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Chicago World's Fair Century of Progress

Chicago World's Fair Century of Progress

  • 1933
  • Hernando G. Villa (1881-1952)
  • 28 x 42 inches ~ (71 x 106 cm)
  • Linen backed

    Linen backing is the industry standard of conservation. Canvas is stretchered and a sheet of acid free barrier paper is laid down. The poster is then pasted to the acid free paper using an acid free paste. This process is fully reversible and gives support to the poster. A border of linen is left around the poster and can be used by a framer to mount the poster so that nothing touches the poster itself.

    The price of this poster includes linen backing.

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  • One of my favorite American travel posters with interesting insight from Swann Galleries :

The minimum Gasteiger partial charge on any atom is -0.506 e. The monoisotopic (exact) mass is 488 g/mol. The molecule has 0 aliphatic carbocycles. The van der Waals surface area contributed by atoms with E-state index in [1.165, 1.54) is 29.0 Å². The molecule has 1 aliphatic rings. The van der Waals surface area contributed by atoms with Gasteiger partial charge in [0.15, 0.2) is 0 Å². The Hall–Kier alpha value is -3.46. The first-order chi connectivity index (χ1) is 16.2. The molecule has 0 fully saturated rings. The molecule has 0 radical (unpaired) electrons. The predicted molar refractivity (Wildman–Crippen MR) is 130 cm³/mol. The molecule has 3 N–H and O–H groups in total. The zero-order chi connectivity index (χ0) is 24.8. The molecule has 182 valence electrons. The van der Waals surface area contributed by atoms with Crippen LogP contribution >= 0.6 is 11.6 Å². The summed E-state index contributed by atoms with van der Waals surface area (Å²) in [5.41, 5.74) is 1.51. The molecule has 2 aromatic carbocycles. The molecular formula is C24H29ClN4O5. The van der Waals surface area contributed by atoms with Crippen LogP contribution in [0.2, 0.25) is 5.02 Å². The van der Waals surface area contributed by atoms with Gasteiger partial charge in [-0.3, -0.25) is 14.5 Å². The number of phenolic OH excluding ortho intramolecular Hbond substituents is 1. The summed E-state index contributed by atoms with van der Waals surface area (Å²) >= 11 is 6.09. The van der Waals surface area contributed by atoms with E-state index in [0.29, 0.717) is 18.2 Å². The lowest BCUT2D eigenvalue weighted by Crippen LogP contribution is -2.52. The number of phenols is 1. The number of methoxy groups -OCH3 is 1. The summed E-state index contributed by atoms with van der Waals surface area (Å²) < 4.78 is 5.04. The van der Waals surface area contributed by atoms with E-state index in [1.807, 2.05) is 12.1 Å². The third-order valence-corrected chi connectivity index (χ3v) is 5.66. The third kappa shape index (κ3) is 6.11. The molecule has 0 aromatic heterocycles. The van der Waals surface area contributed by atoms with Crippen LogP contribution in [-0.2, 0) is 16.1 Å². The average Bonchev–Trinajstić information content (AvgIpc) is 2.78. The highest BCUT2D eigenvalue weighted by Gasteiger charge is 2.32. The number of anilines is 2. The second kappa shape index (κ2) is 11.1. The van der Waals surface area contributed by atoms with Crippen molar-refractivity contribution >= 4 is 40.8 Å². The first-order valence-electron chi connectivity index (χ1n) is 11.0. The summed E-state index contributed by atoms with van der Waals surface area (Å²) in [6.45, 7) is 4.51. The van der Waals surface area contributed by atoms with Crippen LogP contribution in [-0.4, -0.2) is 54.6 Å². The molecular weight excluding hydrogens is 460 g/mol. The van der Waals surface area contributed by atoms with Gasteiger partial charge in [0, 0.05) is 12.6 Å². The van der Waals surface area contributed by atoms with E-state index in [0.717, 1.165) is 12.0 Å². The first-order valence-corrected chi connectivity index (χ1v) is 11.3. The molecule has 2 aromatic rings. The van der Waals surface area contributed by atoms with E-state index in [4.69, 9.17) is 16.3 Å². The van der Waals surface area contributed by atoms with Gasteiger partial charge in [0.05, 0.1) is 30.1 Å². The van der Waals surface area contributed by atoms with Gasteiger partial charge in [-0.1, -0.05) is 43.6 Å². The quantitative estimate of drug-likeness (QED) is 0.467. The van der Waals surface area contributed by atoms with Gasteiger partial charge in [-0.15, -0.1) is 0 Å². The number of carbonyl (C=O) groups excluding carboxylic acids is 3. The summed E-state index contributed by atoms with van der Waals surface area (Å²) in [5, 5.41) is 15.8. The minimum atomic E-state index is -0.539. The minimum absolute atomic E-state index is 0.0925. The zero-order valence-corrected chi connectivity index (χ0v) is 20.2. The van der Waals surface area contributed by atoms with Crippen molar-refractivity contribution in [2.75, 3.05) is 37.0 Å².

For the World's Fair in Chicago, Villa presents an unusual allegorical image of the Santa Fe Railroad "serving up Chicago on a silver tray." A previously unexplored possibility is that the poster may have originally been designed to advertise the 1932 Olympic Games in Los Angeles, for which a figure with a laurel wreath would have been much more appropriate. Villa did in fact design a Santa Fe poster for the Olympics that year, featuring American Indians, with no clear visual connection to the games themselves. According to the Library of Congress Catalogue of Copyright Entries, Villa copyrighted this Chicago poster in 1931. This early date suggests that he may well have designed two images for the Olympics. When the railroad chose the other image, Villa allotted this design for another upcoming project: the Chicago World's Fair. This poster was re-issued in 1934 bearing the new date and slightly more text. Rare.

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